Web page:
American Express is so secure that I just stopped using their site. I won't sign up for e-billing because it's much easier to mail a check in response to a paper bill. (Actually, I hate paper mail and writing checks, too. So what I really did is just stop using my American Express card. I only work with them on the corporate side, where I've got an accounting department they can annoy.)

I'm glad my bank won't email my password. However, I'm also glad all the other sites will. Because I don't keep anything terribly important at most of them, and value the convenience and simplicity that lets me come back months later and have the site "just work," even if I forgot my password.

 

Orthodox Bishop Hilarion Alfeyev: "To be a theologian means to have experience of a personal encounter with God through prayer and worship."

Posts 623
JAL | Forum Activity | Replied: Wed, Jan 20 2016 4:11 PM

When asking why beginning with Logos 4 a local backup and restore function was not included in the platform design I was thinking only of the ability to backup the license and to restore my libraries exclusive of user-generated data.

I think in terms of export/import, or archive, with regard to user-generated data - notes, highlighting, collections, etc. With other software in several cases I routinely both export/import and synch the same user-generated data without complications and appreciate this required considerable effort to code well.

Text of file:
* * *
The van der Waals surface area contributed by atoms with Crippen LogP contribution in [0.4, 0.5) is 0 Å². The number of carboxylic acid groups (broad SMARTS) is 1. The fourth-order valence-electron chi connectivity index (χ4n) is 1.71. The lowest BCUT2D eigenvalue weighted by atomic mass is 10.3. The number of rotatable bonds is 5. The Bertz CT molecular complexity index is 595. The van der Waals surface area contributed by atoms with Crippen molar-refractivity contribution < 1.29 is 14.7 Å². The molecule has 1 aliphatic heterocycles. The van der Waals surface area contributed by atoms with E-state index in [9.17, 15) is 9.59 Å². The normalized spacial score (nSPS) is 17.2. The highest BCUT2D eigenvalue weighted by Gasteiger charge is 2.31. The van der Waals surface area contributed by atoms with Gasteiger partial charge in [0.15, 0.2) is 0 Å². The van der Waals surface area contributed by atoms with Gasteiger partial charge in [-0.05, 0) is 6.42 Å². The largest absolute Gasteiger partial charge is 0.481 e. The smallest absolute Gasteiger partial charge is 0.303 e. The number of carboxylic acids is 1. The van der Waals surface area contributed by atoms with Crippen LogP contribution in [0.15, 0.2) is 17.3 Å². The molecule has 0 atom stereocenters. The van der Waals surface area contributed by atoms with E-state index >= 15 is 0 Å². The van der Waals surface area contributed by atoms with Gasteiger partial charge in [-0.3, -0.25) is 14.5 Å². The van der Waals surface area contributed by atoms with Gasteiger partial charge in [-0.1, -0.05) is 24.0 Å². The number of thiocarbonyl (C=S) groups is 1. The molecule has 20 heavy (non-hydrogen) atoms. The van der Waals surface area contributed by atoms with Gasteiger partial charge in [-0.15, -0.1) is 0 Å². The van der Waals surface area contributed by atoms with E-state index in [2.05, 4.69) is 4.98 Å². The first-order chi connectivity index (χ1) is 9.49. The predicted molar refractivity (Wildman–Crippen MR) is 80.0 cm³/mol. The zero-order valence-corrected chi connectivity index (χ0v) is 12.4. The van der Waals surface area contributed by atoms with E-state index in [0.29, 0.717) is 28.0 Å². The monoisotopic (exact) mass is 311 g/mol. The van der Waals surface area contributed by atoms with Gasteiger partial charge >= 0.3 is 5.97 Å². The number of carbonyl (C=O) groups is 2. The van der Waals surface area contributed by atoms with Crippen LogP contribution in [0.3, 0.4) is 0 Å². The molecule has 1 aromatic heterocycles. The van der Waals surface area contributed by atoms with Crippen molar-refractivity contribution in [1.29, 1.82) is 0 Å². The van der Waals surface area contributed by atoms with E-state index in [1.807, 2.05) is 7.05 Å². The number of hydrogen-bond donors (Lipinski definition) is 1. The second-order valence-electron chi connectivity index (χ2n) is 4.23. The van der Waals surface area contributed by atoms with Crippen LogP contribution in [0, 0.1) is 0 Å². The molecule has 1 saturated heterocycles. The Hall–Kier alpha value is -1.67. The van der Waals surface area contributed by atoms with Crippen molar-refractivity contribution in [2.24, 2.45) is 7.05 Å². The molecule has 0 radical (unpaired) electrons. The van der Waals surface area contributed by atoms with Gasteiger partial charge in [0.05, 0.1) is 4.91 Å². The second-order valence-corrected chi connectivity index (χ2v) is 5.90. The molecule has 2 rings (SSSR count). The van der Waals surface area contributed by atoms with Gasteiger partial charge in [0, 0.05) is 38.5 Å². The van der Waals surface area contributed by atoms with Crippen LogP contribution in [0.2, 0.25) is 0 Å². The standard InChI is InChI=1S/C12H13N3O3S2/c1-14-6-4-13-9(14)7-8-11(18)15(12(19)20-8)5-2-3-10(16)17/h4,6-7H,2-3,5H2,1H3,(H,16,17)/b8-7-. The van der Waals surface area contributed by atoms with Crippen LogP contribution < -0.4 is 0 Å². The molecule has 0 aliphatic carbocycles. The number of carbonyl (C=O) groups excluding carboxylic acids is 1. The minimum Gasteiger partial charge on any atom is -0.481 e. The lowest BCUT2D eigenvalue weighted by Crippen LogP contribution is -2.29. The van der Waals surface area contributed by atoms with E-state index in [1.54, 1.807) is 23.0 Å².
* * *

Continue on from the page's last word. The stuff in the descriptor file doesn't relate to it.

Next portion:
Bob Pritchett:
Yes, your data is your data. And so we are working on better copy, export, and print features.

"The Christian mind is the prerequisite of Christian thinking. And Christian thinking is the prerequisite of Christian action." - Harry Blamires, 1963

Posts 27927
Forum MVP
MJ. Smith | Forum Activity | Replied: Wed, Jan 20 2016 4:31 PM

JAL:
When asking why beginning with Logos 4 a local backup and restore function was not included in the platform design

Which works easily if and only if you have Logos installed on only one device. Otherwise when you do a reinstall from backup the questions of your intent regarding changes made after that point becomes very ambiguous. Do you want all your installations rolled back to you reinstall point? Do you want you reinstall rolled forwards negating the need for you own backup? Do you want all installations frozen while you reload or do you want want you are doing on another platform .... you get the idea.

Orthodox Bishop Hilarion Alfeyev: "To be a theologian means to have experience of a personal encounter with God through prayer and worship."

Posts 2420
Jan Krohn | Forum Activity | Replied: Wed, Jan 20 2016 5:41 PM

MJ. Smith: